why is there a gap in the filler in every repair in sheet metal aircraft repair?
- falconry2Lv 71 month ago
There is a break/gap between the repair part/section and the original structure so there aren't any pressure points (same reason you round off corners) to produce cracks and it allows for expansion and limited movement. Also, remember that when you make an airframe repair you use the next thickness up for the doubler(s) or extrusion section to provide the carrying strength that a stressed member (an intact skin for example) normally would provide. For example, on a KC-135 the skin is mostly 0.040" and if you need to make a patch the doubler is 0.50" while the filler is the 0.040".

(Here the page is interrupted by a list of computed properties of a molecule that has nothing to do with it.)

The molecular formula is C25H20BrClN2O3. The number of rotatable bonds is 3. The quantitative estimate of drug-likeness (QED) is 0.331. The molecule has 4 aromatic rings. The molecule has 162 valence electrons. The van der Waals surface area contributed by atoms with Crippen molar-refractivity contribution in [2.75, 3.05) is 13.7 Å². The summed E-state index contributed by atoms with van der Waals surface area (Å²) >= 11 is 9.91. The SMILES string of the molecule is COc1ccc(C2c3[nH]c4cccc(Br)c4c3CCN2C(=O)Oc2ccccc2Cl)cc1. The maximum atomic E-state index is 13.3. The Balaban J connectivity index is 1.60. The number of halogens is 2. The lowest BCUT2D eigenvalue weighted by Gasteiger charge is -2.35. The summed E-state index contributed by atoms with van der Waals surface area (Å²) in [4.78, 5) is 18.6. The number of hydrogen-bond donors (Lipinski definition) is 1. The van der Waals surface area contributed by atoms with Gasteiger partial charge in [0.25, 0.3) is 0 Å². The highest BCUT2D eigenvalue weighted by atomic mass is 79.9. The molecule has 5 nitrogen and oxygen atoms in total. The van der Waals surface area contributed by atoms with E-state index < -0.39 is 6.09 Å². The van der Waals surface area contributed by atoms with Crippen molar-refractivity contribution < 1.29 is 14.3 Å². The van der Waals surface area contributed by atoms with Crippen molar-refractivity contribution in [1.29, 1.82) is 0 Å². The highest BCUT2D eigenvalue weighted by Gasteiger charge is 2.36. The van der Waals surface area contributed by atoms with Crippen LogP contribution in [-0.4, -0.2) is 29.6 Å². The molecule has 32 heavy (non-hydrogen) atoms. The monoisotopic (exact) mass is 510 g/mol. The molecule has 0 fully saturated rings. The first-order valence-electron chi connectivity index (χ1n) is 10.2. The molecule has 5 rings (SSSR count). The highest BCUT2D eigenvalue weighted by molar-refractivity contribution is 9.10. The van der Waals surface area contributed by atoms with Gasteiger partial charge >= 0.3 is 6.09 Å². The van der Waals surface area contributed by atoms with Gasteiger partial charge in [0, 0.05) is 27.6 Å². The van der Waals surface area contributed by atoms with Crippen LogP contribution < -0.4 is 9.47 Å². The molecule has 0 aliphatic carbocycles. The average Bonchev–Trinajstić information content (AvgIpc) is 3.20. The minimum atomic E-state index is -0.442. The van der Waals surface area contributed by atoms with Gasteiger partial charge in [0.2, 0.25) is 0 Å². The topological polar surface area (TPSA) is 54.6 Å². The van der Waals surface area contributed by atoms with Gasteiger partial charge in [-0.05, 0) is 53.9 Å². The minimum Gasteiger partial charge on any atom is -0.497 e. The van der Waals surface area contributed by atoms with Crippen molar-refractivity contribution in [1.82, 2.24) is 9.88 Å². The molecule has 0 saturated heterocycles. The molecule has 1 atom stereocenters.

Major issues on airframes are crack propagation and fatigue, and in flex areas, you can get not just fatigue but intergranular corrosion because the energy changes can affect the crystal structure/grain bonding by changing the electrical properties.
I did 20 years on KC-135s for my Air Guard unit, for the most part, we dealt with more mechanical repairs than fatigue (thankfully), but yes, there are those reasons for gapping repairs and why each repair has specific protocols.